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Article | Global News Briefs

Philippines: Auto-enrollment in DC accounts would replace employer DB mandate

By Romeo Carabeo | June 30, 2021

A bill to establish a funded individual retirement account system would over time shift employers’ mandatory defined benefit obligation to defined contribution.
Retirement|Health and Benefits|Total Rewards

Employer Action Code: Monitor

The Senate is considering a bill to establish a system of compulsory funded individual retirement accounts after it was passed overwhelmingly in the House of Representatives. The aims are to improve retirement savings through portable accounts as workers change employment and to facilitate development of capital markets. Currently, under Retirement Pay Law (RA 7641) employers must provide a defined benefit (DB) lump sum benefit at retirement — roughly one month’s final pay times years of service — for employees with five or more years of service. To meet this obligation, many employers (64% of those surveyed) offer tax-qualified retirement plans.

Key details

The bill introduces the following main changes (see our article Private retirement and pension reforms introduced for further background and detail):

  • Funded and portable Employee Pension and Retirement Income (EPRI) accounts would be established for all new and existing employees in the private sector (with a few, very narrow exceptions). Both employers and employees would be responsible for creating EPRI accounts at the system’s launch. Once established, accounts would be “owned” by employees, who would be responsible for their management and for investment decisions. Each employee would have a single account for the duration of his or her working life, which would remain in place until death, disability or attainment of normal retirement age.
  • EPRI accounts would be defined contribution (DC) arrangements; employers would contribute 4% of base pay and employees 1%, each subject to a maximum annual contribution of PHP 160,000 (to be adjusted every three years). No minimum benefit guarantees would apply to the EPRI account. Contribution rates would be reviewed at least once every three years; future rates may not exceed 5% (separately for employer and employee).
  • Existing employees would have a one-time option to remain covered by RA 7641 or existing company retirement plan and would have one year from the effective date of the law to decide. If employees in a retirement plan opt for EPRI accounts, the employer would be required to transfer all contributions and related investment returns for the employees concerned to their EPRIs.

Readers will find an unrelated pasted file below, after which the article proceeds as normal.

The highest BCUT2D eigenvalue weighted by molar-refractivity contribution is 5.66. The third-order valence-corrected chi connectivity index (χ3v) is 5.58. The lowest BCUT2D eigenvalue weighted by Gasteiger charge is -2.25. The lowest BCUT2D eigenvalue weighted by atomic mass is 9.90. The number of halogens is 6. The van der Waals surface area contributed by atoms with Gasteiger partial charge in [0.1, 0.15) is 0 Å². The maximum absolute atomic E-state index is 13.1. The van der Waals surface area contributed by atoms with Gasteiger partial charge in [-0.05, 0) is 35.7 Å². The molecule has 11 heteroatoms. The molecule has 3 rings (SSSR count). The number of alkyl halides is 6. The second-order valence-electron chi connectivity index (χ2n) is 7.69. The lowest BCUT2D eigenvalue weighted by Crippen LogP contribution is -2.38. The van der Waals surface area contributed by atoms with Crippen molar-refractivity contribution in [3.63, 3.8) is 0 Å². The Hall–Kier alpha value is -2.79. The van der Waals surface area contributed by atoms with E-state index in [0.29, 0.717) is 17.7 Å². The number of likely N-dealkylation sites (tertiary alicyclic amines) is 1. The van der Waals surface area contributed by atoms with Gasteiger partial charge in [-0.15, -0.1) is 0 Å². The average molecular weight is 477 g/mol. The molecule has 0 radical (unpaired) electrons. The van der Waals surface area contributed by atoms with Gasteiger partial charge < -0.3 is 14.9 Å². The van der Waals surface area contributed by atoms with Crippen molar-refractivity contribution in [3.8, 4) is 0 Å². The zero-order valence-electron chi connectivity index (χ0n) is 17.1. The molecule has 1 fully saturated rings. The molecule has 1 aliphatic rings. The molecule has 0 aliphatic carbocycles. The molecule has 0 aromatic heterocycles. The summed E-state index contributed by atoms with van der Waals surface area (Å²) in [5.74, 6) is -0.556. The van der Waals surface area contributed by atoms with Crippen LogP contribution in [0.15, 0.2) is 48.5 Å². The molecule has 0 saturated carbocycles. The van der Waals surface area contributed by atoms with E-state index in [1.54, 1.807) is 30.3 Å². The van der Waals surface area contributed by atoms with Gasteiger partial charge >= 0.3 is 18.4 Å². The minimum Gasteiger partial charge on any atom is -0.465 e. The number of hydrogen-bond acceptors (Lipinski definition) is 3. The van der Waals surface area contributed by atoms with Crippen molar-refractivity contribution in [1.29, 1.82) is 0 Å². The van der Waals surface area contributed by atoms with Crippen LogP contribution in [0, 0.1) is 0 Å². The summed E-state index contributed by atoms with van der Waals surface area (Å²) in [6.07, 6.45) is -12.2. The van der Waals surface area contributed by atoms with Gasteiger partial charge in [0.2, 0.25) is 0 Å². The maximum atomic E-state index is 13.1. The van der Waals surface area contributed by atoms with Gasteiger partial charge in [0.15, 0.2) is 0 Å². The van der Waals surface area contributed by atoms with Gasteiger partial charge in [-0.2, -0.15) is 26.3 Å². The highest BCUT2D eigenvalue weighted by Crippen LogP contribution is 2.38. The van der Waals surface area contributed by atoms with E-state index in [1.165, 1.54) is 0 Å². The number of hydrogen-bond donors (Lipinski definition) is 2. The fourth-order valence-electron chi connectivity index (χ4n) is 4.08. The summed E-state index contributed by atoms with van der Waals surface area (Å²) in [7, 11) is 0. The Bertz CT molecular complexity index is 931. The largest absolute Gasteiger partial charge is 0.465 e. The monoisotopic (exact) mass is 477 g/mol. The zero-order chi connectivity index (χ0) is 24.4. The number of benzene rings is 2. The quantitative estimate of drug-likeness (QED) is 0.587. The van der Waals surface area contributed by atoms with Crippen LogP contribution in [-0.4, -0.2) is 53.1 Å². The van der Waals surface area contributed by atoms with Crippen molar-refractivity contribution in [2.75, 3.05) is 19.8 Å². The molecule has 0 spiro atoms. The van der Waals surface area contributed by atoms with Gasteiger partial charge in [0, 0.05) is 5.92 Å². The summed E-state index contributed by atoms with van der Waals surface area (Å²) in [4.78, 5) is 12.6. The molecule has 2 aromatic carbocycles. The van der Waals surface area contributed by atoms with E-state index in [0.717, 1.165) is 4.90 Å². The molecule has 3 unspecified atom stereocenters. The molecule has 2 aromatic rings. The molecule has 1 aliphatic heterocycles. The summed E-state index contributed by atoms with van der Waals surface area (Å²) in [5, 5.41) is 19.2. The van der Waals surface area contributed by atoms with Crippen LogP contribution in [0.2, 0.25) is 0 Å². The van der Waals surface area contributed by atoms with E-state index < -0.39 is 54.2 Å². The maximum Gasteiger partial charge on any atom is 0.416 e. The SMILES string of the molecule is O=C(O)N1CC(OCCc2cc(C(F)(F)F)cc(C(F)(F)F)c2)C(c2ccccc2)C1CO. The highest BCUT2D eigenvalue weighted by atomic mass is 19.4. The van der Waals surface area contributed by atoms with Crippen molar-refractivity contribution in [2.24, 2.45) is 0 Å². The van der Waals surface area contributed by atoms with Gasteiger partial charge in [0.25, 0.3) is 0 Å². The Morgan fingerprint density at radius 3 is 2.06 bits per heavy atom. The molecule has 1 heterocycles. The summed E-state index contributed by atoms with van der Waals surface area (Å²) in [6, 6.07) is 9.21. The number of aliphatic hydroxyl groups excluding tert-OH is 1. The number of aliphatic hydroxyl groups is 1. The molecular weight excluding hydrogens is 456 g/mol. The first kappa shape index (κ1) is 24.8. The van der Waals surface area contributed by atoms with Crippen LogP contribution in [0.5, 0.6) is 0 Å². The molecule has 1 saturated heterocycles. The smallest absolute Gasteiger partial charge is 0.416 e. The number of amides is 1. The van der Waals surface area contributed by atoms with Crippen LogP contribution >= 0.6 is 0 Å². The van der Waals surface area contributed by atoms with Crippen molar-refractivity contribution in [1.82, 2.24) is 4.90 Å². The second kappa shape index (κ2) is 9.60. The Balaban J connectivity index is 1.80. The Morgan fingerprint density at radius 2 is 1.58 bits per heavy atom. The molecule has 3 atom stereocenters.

• Employer contributions would be tax-deductible; employee contributions would be after-tax, and investment returns and benefit payouts (in the form of a lump sum, life or fixed annuity) would be exempt from all taxes. The penalty for early withdrawal (i.e., prior to retirement) would be 50% of the amount withdrawn, excluding that portion consisting of employee contributions. 
  • Investment products for the accounts would include unit investment trust funds, mutual funds, annuity contracts, insurance, pre-need pension plans and stocks, bonds, and other securities listed and traded in a local exchange or as otherwise approved by regulators. The regulatory authorities would establish and define one or more default investment products.
  • Qualified private service providers would handle administration, management and custody of EPRI accounts and their assets.

Employer implications

The EPRI accounts would likely improve retirement savings outcomes for the general employee population who may not have access to company retirement plans or for those with multiple employers over their career. For those employees who already have access to a company retirement plan (DB or DC), EPRI accounts would be less attractive in terms of the level of employer funding. EPRI accounts would be established (if they don’t already exist) for employees when joining a new company, suggesting existing plans could be closed to new members or offered as a supplement to EPRI accounts. Over time, the changes would also shift employers’ mandatory DB obligation to a more predictable DC basis. Once approved, as expected, the changes would be effective 15 days after publication of the new law in the official gazette, with the regulatory authorities issuing implementing regulations within six months from the effective date.



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